“The SCA has received information which raised concerns that the HRCA may no longer be operating in full compliance with the Paris Principles. The information related to actions taken and not taken, and statements made and not made, by the HRCA indicating unwillingness to effectively engage on serious human rights violations, including those relating to torture and conditions of detention, arbitrary detention, freedom of expression, and the protection of human rights defenders. 

In particular, the SCA considered the following information: 

– The 2015 Concluding Observations of the Committee against Torture in which it expressed concern that the HRCA, in its role as NPM, “has not been effective in addressing the main problematic issues related to the prevention of torture and human rights violations in places of deprivation of liberty”, as well as the Human Rights Committee in its 2016 Concluding Observations noted that it “is concerned about the mechanism’s effectiveness in preventing torture and ill-treatment and other violations in places of deprivation of liberty.” 

At the session, the SCA provided the HRCA with the opportunity to respond to these observations. The SCA acknowledges that it is the position of the HRCA that the concerns expressed represent the views of various NGOs rather than the Committee members themselves. However, the SCA was not satisfied with this response. 

– Various statements of the UN High Commissioner for Human Rights expressing concern about the reported crackdown in Azerbaijan on journalists and human rights defenders, including a September 2015 statement, available at: 


At the session, the SCA provided the HRCA with an opportunity to outline the actions taken by the institution in response to these concerns, with reference to the specific cases of Khadija Ismayilova, Lyal and Arif Yunus, Intigam Aliyev, Anar Mammadli and Rasul Jafarov.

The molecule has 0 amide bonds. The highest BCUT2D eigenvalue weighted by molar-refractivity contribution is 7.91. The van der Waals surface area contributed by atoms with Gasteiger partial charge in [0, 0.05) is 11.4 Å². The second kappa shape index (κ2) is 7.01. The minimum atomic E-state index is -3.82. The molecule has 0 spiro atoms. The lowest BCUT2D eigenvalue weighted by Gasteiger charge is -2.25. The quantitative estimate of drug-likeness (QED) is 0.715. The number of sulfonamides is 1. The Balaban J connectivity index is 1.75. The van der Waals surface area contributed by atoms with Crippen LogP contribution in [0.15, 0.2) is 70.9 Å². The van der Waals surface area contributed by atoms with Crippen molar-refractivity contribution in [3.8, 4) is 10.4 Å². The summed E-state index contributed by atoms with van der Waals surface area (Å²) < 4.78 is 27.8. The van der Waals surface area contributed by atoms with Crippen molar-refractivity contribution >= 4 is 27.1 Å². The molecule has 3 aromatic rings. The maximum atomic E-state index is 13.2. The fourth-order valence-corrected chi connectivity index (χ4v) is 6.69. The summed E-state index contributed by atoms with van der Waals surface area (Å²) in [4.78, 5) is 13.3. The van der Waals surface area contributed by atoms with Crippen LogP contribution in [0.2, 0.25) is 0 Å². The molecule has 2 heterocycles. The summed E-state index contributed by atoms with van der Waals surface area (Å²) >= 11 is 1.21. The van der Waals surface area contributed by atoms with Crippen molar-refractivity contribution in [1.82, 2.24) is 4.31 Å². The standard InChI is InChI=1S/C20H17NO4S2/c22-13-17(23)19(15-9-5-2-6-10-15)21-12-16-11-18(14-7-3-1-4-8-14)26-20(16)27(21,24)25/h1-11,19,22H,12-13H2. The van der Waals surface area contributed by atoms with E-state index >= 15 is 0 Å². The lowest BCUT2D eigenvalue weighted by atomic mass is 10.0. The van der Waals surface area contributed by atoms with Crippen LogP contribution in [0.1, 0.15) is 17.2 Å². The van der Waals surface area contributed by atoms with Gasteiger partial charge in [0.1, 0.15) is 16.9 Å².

The SCA acknowledges that the HRCA did provide some evidence about actions taken in relation to these concerns, including undertaking visits to the detained individuals and, in the case of Intigam Aliyev, making a request for the return of two books that had been seized. However, the SCA is of the view that the evidence provided does not establish that the HRCA has effectively responded to the concerns raised. 

– A report from civil society organizations presenting concerns relating to the independence and effectiveness of the HRCA, and asserting that it is not viewed as an effective institution by civil society organizations as a result of its failure to respond to gross human rights violations, including by remaining silent in relation to government crackdowns on civil society, the jailing of leading human rights defenders, the closure of human rights NGOs, and the adoption of repressive NGO laws limiting the ability of these organizations to operate effectively. The submission references the specific cases of Bayram Mammadov and Giyas Ibrahimov and alleges that the HRCA failed to promptly visit the youth activists in detention and, when they did, falsely reported that they had no complaints and had not been subject to torture. 

The SCA received and considered a written response from the HRCA. It acknowledges that the HRCA disputes the veracity of the NGO submission and that it has provided some evidence of activities it has taken in response to these issues and specific cases, including visiting the two individuals in detention. However, the SCA is of the view that the evidence provided does not establish that the HRCA has effectively responded to the concerns raised. 

In view of all of the material before it, the SCA is of the view that the HRCA has not spoken out in a manner that promotes protection for human rights in response to credible allegations of serious human rights violation having been committed by government authorities. The failure to do so demonstrates a lack of its independence. Therefore, the SCA is of the view that the HRCA is acting in a way that has seriously compromised its compliance with the Paris Principles. 

An NHRIs’ mandate should be interpreted in a broad, liberal and purposive manner to promote a progressive definition of human rights which includes all rights set out in international, regional and domestic instruments. NHRIs are expected to promote and ensure respect for all human rights, democratic principles and the strengthening of the rule of law in all circumstances and without exception. Where serious human rights violations are occurring or imminent, NHRIs are expected to conduct themselves with a heightened level of vigilance and independence.”